Elephants have a symbolic importance in culture, religion, and economy all throughout the world, especially in Asia. Many believe they are the symbol of strength, intelligence, and power. And for years, the Philippines has been home to one majestic being: Maali, a 41-year-old female elephant.

“Lady of the World”

“[They say the name] Maali [comes from the] Sri Lankan [word that means] ‘Lady of the World,’” said Marcelino Tasiong, a foreman who worked at the Manila Zoo for 28 years. True to her name, Maali was a sight to behold: she was a majestic lady worthy of love and care.

Just like many Asian elephants, Maali has dark skin, with depigmented patches on her face, belly, ears, and trunk. She weighs about 8,000 pounds but is shorter and looks wider than others.

According to Tasiong, Maali was rescued by caretakers from the Pinnawala Elephant Orphanage — the biggest place in Asia that caters to cater to orphaned, abandoned, and wild Asian elephants — after her mother died due to natural causes in Sri Lanka.

In 1980, the Sri Lankan government decided to donate three-year-old Maali to then First Lady Imelda Marcos. Maali was taken to the Malacanang Palace to pay the Marcos family a courtesy visit before she was transported to Manila Zoo.

Though elephants were not usually territorial, Shiba, the old female elephant rescued from the circus residing at the zoo at the time, found it hard to accept Maali.

“Sabi nila nung una daw, takot pa yang si Maali. May time kasi na sinama siya dun sa adult, eh medyo nagulat si Shiba kaya medyo nahampas niya ng onti si Maali. (They said Maali was scared in the beginning. When she joined Shiba, the latter was caught off-guard and hit her),” shared Tasiong.

When Shiba eventually died, Maali could finally roam on her own, trying to get used to her new home.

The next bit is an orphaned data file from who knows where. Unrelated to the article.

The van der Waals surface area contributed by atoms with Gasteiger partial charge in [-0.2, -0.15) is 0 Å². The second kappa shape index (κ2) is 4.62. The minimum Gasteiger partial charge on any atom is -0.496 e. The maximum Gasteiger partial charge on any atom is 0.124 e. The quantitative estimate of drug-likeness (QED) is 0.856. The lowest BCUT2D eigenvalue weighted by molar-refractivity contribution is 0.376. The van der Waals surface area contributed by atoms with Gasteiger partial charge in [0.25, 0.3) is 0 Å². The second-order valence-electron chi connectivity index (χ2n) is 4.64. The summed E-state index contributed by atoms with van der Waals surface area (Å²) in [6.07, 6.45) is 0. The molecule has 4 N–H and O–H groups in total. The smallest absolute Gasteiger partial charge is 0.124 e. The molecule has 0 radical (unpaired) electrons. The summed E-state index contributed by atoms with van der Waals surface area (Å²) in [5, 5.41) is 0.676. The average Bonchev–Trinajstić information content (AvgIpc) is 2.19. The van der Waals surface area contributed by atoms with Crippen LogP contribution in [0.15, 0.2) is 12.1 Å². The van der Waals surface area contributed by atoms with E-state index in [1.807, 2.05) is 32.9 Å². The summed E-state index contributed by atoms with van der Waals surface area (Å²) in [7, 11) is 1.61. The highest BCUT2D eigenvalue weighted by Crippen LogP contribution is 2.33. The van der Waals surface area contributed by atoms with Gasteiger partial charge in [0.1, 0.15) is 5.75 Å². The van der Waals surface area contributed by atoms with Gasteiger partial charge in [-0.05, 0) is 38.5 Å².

Still a kid at heart

She has lived in the zoo for four decades now, her enclosure defined by its concrete floor and walls painted with trees. Keepers give her balls and tires to play with, while running water is available at her own disposal.

Tasiong, who has been Maali’s keeper since 1990, said Maali has always been a happy elephant and remains a kid at heart.

“Mula nung bata pa siya, may kakulitan talaga si Maali. (Since she was young, she’s always had a naughty streak),” Tasiong said. “Noon, gusto ko na sana sumuko. Nag-iipon ako ng dumi tapos [binangga] niya ako minsan. Pinagtiyagaan ko at nasanay na rin ako. (In the past, I wanted to give up. I was collecting her poop, then she deliberately bumped into me. I persevered until I got used to it.)”

Tasiong said almost all zoo keepers visit Maali and play with her every day. Even though she’s the only elephant in the zoo, her keepers want to make sure she gets the companionship she need. Besides playing with the zoo crew, Maali loves to interact with her visitors by letting them feed her. She consumes a lot of food in a day, including grass, plants, fruits, and vegetables. “Medyo matanda na si Maali, so ang binibigay na lang namin (Maali is getting old, so what we give her are) grass, fruits, camote or bread,” said Manila Zoo veterinarian Dr. Joseph Pedron.

Maali’s favorite? Mangoes!

Unique Maali

When officers from the South East Asian Zoos Association came to Manila Zoo, they described Maali as “unique.”

“Sabi ng trainers mula sa ibang bansa, kakaiba daw yung ugali ni Maali. Para daw bata na hindi madalas nakikita sa ibang mga elepante. Meron din siyang mga body language na hindi rin karaniwang nakikita sa ibang elephants. (Foreign trainers said Maali’s behavior was different. They said she acted like a child, something they didn’t often see with other elephants. Her body language also isn’t common in other elephants),” said Tasiong.

What was fascinating about Maali was that she was not trained by anyone; on her own, she learned how to communicate with her keepers and maintain a close bond with them.

“May mga times na nagkaroon siya ng kabag, so masakit ‘yon. Ang ginagawa ni Maali, lumalapit siya kay [keeper] Noel na para bang nagsusumbong. (There were times she had dyspepsia, which was painful. She would approach [keeper] Noel, as if to tell him what was wrong),” added Pedron.

In Russian, Maali means “the blessed.” Maybe that was why she was named Maali; after all, her presence in many people’s lives was a blessing in itself, ultimately making her a “Lady of the World.”

This appeared in Animal Scene magazine’s April 2019 issue.